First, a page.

TitleOvernight sleep duration and obesity in 2-5 year-old American Indian children.
Publication TypeJournal Article
Year of Publication2018
AuthorsIngram, DG, Irish, LA, Tomayko, EJ, Prince, RJ, Cronin, KA, Parker, T, Kim, K, Carmichael, L, Grant, VM, Sheche, JN, Adams, AK
JournalPediatr Obes
Date Published07/2018

BACKGROUND: Sleep has emerged as a potentially modifiable risk factor for obesity in children.

OBJECTIVES: The purpose of this investigation was to evaluate the association between overnight sleep duration and obesity among American Indian (AI) children ages 2-5 years.

METHODS: Data were examined from the baseline assessment of children enrolling in the Healthy Children, Strong Families study, which is a randomized lifestyle intervention trial in five diverse rural and urban AI communities nationally among children ages 2-5 years. Multivariable models were built to assess the relationship between sleep duration and BMI z-score while controlling for potential sociodemographic and behavioural covariates.

RESULTS: Three hundred and ninety-eight children had sufficient data to be included in analysis. In multivariable models controlling for potential covariates, overnight sleep duration was significantly and inversely associated with BMI z-score (B = -0.158, t = -1.774, P = 0.006). Similarly, when controlling for covariates, children who slept 12 or more hours had significantly lower BMI z-scores compared with those who slept 8 to 10 h (P = 0.018) or less than 8 h (P = 0.035); the difference between 12+ hours and 10 to 12-h groups did not reach statistical significance (P = 0.073) but supported a linear relationship between overnight sleep duration and BMI. Weekday-to-weekend variability in overnight sleep duration was not associated with BMI z-score (B = 0.010, t = 0.206, P = 0.837).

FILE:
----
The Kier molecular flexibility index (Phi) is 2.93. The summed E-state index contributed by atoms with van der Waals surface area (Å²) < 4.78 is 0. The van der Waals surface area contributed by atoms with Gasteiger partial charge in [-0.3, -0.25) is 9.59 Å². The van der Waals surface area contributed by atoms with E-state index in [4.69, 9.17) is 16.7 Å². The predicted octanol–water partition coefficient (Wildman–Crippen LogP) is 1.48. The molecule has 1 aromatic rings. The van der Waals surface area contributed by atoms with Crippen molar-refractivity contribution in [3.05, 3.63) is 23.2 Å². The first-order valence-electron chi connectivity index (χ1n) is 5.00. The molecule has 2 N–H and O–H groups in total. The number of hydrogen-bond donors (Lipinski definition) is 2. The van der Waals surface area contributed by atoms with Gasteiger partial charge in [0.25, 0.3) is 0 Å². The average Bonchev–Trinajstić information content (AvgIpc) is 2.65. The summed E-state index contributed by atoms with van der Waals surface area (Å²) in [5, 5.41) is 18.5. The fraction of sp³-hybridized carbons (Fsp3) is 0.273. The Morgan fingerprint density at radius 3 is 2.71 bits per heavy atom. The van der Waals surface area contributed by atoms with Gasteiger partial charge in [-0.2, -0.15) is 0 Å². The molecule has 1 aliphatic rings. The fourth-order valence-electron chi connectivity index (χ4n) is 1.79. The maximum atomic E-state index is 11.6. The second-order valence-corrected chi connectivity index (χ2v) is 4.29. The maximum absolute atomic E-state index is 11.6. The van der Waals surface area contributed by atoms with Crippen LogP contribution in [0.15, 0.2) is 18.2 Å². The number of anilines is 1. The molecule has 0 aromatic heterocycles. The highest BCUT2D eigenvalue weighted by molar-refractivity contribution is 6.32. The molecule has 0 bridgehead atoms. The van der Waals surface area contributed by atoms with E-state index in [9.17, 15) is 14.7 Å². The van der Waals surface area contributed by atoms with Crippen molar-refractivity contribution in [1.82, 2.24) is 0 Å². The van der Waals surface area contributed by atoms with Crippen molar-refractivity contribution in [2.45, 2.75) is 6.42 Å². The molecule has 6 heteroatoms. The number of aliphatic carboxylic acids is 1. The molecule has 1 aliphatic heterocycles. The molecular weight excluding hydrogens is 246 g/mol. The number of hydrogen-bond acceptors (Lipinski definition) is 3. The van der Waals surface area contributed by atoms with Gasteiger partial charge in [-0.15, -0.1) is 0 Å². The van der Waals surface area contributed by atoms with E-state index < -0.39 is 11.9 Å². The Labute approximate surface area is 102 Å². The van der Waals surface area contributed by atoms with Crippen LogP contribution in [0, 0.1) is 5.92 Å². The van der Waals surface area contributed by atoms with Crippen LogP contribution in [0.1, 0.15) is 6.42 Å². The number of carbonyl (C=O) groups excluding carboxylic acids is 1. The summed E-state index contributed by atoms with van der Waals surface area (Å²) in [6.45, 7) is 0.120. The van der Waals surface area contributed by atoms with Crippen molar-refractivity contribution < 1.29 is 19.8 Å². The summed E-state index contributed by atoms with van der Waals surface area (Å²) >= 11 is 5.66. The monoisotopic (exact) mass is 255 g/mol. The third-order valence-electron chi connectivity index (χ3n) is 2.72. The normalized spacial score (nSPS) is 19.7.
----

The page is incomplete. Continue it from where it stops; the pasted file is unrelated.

CONCLUSIONS: Overnight sleep duration is independently and inversely related to BMI z-score among AI children ages 2-5 years, even when controlling for important sociodemographic and obesogenic lifestyle factors. This represents the first report, to our knowledge, of sleep duration as a risk factor for obesity among AI children.

Alternate JournalPediatr Obes
PubMed ID29700995
Grant ListR01 HL114912 / HL / NHLBI NIH HHS / United States